Cigarette smoke enhances abdominal aortic aneurysm formation in angiotensin II-treated apolipoprotein E-deficient mice.

Authored by  K Stolle, A Berges, M Lietz, S Lebrun, T Wallerath

Published in Toxicology Letters     Volume 199, Issue 3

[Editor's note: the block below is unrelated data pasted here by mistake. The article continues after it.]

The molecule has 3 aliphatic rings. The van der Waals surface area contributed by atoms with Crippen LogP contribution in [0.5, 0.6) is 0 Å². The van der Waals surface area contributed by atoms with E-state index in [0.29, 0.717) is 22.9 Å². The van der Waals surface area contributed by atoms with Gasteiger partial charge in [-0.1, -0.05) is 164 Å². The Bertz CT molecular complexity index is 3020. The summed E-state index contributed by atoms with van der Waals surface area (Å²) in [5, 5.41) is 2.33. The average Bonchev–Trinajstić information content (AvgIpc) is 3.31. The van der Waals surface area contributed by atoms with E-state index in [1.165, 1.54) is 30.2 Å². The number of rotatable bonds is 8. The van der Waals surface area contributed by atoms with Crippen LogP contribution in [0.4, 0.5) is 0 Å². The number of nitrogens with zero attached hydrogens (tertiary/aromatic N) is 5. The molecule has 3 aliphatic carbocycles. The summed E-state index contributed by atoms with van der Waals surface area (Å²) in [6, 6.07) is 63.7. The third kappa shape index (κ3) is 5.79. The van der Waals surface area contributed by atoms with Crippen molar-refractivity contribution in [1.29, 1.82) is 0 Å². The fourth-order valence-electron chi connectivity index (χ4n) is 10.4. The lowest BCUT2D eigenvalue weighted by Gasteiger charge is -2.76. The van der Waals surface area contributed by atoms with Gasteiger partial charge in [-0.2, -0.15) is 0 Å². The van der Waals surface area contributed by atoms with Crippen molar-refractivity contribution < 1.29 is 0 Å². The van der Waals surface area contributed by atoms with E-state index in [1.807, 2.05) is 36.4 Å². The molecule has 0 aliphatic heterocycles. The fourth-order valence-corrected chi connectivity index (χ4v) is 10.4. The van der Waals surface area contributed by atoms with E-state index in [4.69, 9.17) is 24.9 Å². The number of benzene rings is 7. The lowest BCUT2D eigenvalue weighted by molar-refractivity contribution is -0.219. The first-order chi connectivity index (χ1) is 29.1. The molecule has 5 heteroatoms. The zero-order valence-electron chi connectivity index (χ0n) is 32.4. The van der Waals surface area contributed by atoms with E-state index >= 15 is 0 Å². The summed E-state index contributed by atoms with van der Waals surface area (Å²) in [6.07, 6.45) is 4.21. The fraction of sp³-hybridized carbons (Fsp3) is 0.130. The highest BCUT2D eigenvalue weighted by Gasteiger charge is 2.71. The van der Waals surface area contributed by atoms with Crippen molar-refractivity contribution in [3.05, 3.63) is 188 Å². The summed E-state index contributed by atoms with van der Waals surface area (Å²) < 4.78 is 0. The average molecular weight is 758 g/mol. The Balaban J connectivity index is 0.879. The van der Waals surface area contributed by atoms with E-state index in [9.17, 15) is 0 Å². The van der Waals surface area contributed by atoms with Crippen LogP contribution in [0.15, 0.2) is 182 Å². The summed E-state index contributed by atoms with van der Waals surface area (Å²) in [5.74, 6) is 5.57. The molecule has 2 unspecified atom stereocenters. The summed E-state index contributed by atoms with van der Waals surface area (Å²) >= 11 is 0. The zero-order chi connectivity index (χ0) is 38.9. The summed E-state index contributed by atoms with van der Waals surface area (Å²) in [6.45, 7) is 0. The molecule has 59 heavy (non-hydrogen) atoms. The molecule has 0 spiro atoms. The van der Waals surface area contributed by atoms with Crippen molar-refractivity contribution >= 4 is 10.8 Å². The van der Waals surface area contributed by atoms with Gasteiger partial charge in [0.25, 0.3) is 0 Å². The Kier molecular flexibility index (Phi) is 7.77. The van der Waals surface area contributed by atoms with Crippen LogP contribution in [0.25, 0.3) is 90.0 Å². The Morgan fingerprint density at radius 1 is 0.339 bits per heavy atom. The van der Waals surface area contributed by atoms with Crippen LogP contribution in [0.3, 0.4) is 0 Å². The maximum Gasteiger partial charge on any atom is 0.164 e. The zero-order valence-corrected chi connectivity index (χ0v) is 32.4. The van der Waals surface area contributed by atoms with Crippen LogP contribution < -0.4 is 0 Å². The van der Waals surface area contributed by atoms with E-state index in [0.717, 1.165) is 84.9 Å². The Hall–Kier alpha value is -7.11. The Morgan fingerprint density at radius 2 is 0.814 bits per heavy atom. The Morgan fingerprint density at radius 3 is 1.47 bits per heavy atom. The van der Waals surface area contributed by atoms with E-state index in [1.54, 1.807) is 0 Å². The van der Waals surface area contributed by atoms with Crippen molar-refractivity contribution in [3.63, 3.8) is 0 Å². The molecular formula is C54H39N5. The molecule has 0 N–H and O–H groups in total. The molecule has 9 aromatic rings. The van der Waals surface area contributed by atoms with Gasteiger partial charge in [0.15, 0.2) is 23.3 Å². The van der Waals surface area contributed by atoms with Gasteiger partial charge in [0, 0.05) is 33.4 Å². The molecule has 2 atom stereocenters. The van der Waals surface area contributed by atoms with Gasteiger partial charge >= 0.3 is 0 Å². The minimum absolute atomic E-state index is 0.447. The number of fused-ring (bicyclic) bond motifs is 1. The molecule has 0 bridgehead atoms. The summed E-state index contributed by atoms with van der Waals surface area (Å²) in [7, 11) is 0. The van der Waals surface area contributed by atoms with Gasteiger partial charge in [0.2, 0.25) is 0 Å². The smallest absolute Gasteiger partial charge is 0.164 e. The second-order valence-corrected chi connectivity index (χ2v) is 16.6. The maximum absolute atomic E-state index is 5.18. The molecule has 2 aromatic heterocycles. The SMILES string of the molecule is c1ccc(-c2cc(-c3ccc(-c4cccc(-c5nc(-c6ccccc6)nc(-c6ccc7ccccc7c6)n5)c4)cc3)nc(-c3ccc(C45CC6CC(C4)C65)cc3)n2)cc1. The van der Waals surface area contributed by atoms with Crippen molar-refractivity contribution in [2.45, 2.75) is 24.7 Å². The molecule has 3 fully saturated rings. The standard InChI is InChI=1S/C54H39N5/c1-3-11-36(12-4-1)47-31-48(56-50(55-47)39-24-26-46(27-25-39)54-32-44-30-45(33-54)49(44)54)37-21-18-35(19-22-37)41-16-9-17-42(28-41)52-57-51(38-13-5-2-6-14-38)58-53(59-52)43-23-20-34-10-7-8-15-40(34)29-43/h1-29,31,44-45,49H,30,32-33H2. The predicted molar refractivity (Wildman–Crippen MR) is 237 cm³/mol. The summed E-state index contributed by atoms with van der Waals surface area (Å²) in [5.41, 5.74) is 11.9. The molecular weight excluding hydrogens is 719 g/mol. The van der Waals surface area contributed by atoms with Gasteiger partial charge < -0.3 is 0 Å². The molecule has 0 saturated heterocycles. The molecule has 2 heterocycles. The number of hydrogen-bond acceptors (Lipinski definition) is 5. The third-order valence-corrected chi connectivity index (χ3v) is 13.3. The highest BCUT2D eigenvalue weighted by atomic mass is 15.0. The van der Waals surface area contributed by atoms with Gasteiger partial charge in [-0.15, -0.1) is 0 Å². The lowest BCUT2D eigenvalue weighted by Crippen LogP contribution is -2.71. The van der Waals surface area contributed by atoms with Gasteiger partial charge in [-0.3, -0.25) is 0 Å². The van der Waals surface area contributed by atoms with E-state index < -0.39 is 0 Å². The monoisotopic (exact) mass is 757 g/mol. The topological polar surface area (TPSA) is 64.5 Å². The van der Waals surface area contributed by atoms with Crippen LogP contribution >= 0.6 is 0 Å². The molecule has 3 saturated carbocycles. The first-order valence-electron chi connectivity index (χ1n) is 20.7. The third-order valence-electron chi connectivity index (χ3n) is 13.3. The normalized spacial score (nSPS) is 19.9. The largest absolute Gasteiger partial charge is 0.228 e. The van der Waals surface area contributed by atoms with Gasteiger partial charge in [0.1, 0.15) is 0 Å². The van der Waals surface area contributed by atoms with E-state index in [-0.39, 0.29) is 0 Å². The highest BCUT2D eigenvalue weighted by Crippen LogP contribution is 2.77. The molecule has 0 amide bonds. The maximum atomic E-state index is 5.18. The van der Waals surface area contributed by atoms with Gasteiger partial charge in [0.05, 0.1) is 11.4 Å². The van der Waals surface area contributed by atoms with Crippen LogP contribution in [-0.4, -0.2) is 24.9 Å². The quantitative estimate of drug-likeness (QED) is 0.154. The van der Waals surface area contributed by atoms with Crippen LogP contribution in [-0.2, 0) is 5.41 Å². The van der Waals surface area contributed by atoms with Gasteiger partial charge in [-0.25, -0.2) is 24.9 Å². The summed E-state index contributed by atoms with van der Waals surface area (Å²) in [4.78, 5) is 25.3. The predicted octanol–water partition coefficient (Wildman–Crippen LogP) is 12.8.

Cigarette smoke, hyperlipidemia, and hypertension with the risk of development and progression of atherosclerosis and associated pathologies such as abdominal aortic aneurysm (AAA) are correlated. We examined the interaction of cigarette mainstream smoke (MS) and angiotensin-II (Ang II)-induced hypertension in the atherosclerotic process using hyperlipidemic apolipoprotein E-knockout (ApoE(-/-)) mice. ApoE(-/-) mice were treated with Ang II for 4 weeks and then further exposed to MS or to fresh air for 4 weeks. AAA formation was observed in all mice treated with Ang II, regardless of smoke exposure; however, smoke exposure increased the incidence of AAA in these mice. Ang II treatment resulted in higher gene expression of matrix metalloproteinases (MMP)-2, -3, -8, -9, and -12 in the abdominal aortas, which was further increased by MS exposure. The proteolytic activity of MMP-2 and MMP-9 was also enhanced in Ang II-treated mice exposed to MS, but only minor changes were seen with either smoke exposure or Ang II treatment alone. This study shows for the first time that both formation and severity of AAA in hypertensive ApoE(-/-) mice are accelerated by exposure to MS and that the proteolytic activity of MMPs is enhanced by the combination of Ang II and MS.